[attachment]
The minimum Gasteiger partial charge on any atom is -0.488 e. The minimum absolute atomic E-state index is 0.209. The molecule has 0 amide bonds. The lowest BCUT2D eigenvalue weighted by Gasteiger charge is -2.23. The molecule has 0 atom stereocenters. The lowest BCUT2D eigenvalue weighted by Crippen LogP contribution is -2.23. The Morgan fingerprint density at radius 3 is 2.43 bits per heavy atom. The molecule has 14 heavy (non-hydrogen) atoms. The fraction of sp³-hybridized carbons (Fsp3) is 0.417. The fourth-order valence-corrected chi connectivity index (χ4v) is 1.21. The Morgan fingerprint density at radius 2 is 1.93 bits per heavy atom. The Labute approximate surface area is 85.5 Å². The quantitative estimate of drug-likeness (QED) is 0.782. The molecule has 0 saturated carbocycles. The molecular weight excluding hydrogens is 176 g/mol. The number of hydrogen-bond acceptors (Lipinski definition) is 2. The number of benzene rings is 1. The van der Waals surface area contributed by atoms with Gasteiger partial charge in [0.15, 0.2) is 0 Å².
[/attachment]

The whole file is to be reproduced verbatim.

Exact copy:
The minimum Gasteiger partial charge on any atom is -0.488 e. The minimum absolute atomic E-state index is 0.209. The molecule has 0 amide bonds. The lowest BCUT2D eigenvalue weighted by Gasteiger charge is -2.23. The molecule has 0 atom stereocenters. The lowest BCUT2D eigenvalue weighted by Crippen LogP contribution is -2.23. The Morgan fingerprint density at radius 3 is 2.43 bits per heavy atom. The molecule has 14 heavy (non-hydrogen) atoms. The fraction of sp³-hybridized carbons (Fsp3) is 0.417. The fourth-order valence-corrected chi connectivity index (χ4v) is 1.21. The Morgan fingerprint density at radius 2 is 1.93 bits per heavy atom. The Labute approximate surface area is 85.5 Å². The quantitative estimate of drug-likeness (QED) is 0.782. The molecule has 0 saturated carbocycles. The molecular weight excluding hydrogens is 176 g/mol. The number of hydrogen-bond acceptors (Lipinski definition) is 2. The number of benzene rings is 1. The van der Waals surface area contributed by atoms with Gasteiger partial charge in [0.15, 0.2) is 0 Å².